Ivey Leagues Black Belt Master Danny Ives, Dawson would go on
to make the tournament almost look easy.

His first fight of the day would start with a specific combo taught
to him by Ivey Leagues Striking coach Jason Farrell. As Jack
pressed forward he caught his opponent in the Thai Clinch landing
a good knee, which set him up to tie his opponent up against the cage.
Once against the cage Dawson secured his takedown and began to work,
landing big punches which would allow him to get to the mount position.
From there Jack would land punches forcing his opponent to give up his
back. This would prove to be the end, when Dawson would go on to stretch
his opponent out and land strike after strike until the Ref was forced to
call the bout in RD 1 just over the 2 minute mark.

Dawson’s second fight of the day would pit him against a fighter out of
the Ground Control camp. The two came out and touched gloves, circled
some, then Jack’s opponent looked to force him to the cage, and attempted
an unsuccessful throw. Although they landed with Dawson in the bottom
position, Jack had double underhooks and was able to drive immediately
into the half guard position on top. Jack then used the strikes to transition
to the mount, and instantly obtained a grapevine on his oppositions legs.
Once again Dawson would land big strikes forcing his adversary to give up
his back, this time Jack would sink in the Rear Naked Choke, and cause
his opponent to submit in RD 1 around the 2 minute mark.

Jack’s third and final fight would take place on Sunday. His opponent
had a by the day before and had only fought once. He was more of a
striker with a very forward stance. So Dawson and his coaches made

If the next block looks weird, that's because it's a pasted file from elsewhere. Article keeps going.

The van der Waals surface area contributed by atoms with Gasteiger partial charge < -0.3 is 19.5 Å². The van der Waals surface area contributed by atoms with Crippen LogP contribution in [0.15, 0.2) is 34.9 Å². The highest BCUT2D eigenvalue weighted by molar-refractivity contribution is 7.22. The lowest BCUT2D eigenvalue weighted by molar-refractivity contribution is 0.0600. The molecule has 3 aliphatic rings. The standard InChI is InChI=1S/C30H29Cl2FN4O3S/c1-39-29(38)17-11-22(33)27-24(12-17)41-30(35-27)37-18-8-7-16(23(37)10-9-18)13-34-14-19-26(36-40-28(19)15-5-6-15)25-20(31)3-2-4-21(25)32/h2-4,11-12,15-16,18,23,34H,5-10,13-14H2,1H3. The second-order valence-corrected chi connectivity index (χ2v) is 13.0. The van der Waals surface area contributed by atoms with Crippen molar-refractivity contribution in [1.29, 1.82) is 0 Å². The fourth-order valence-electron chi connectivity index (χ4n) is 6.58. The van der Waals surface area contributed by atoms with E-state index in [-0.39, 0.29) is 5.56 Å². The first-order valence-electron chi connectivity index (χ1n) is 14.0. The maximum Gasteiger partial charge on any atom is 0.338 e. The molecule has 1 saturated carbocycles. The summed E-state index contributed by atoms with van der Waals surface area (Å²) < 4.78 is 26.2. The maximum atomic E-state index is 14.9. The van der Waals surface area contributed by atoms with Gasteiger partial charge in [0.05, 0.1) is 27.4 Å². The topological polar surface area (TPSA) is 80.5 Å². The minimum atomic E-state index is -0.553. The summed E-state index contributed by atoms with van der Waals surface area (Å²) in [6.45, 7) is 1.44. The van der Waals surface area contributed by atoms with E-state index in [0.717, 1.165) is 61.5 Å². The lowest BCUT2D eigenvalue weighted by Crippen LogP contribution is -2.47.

the assumption he was apt to sprawl and would be easier to take down from
a body lock tie up. Jack’s first attempt at a takedown proved this theory to
be true. After a missed single leg takedown Dawson would get to the body
lock and bring his opponent down near his own corner. Jack would lock down
the half guard from the top position and look to land strikes. Dawson’s
opposition would at one point push off the cage almost making it back to his
feet, which was instantly negated by Jack transitioning to his back and bringing
him back down to the ground. From the back position Jack would once again
find himself on top landing big strikes until the bell rang signaling
the end of RD
1. At the start of RD 2 Jack lands a nice left hook and goes right
into the body
lock. His opponent would then make the mistake of attempting a throw, which
would result in a scramble leading to Jack obtaining the mount. Dawson rained
down punches until the Ref was forced to call the bout at around the 1 minute
mark of RD 2.

Jack Dawson preformed extremely well and represented his team with honor. He
stuck to his gameplan in every fight, stayed composed, and fought very
efficiently. He showed the utmost confidence in his abilities as well as the
instruction from his coaches. These two things in conjunction are dangerous
to any future opponents he will have. There is a bright future in the Mixed
Martial Arts world for him ahead.